What is Cushing’s Disease (hyperadrenocorticism)? - The Community Leader and Real Estate New and Views


Cushing’s disease is caused by an overproduction of the hormone cortisol. Cortisol is produced by the adrenal glands which are located close to the kidneys. The adrenal glands are stimulated to produce cortisol by the pituitary gland which is located in the base of the brain.

Clinical signs
Cushing’s disease is more commonly seen in middle aged to older dogs and only rarely in cats. The signs of Cushing’s disease may include:

  • Increased drinking and urination
  • Increased appetite
  • A “pot belly” appearance may develop
  • Lethargy and weakness due to muscle breakdown
  • Panting
  • Fur loss
  • Skin changes such as hyperpigmentation, thinning skin and recurrent skin infections

Diagnosis of Cushing’s disease may be challenging, especially in early stages of the disease. A number of tests may be required to definitively diagnose Cushing’s disease including:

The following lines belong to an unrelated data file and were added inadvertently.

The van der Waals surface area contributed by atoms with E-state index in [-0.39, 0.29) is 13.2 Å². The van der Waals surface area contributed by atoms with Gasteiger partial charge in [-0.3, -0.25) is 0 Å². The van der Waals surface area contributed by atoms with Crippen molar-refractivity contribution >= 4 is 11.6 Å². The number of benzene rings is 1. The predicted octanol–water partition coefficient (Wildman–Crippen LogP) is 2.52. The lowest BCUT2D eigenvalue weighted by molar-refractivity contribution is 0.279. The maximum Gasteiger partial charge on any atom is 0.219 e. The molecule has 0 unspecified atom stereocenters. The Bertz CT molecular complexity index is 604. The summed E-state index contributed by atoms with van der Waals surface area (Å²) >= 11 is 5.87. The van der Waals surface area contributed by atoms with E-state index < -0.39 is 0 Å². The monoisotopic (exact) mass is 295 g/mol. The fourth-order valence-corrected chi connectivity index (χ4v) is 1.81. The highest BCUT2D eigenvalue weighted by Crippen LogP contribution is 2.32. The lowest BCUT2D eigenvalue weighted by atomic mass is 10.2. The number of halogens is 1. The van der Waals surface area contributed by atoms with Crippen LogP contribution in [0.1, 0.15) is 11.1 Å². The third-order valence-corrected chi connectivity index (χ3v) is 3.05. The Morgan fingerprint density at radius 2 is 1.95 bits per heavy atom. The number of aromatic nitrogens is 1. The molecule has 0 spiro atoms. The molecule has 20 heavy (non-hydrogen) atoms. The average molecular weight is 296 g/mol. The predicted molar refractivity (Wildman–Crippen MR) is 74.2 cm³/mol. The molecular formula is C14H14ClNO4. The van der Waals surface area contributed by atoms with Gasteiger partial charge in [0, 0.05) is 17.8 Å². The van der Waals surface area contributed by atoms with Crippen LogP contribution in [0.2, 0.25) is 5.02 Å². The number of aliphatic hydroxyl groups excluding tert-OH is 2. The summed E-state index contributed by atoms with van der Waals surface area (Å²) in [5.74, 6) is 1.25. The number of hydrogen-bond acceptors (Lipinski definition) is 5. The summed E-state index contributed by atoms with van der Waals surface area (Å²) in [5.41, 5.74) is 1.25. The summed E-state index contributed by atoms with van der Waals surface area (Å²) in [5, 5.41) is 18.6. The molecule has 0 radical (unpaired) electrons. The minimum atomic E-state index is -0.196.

• Complete blood count
  • Biochemistry – there are a number of changes in liver enzymes which may alert your vet to the possibility of Cushing’s disease
  • Urinalysis – urine is often very dilute and higher in protein
  • ACTH stimulation test which requires two blood tests performed one hour apart
  • Low dose dexamethasone suppression test, which is a series of three blood tests performed over an eight-hour period
  • Radiographs, abdominal ultrasounds and CT scans may be recommended to determine whether the disease is a result of the adrenal gland or the pituitary gland becoming abnormal

Treatment of Cushing’s disease is based on controlling the cortisol overproduction. There are medications which may be prescribed to reduce the adrenal gland’s cortisol output, or in some cases surgery may be required. Your vet will discuss the best option for your pet.

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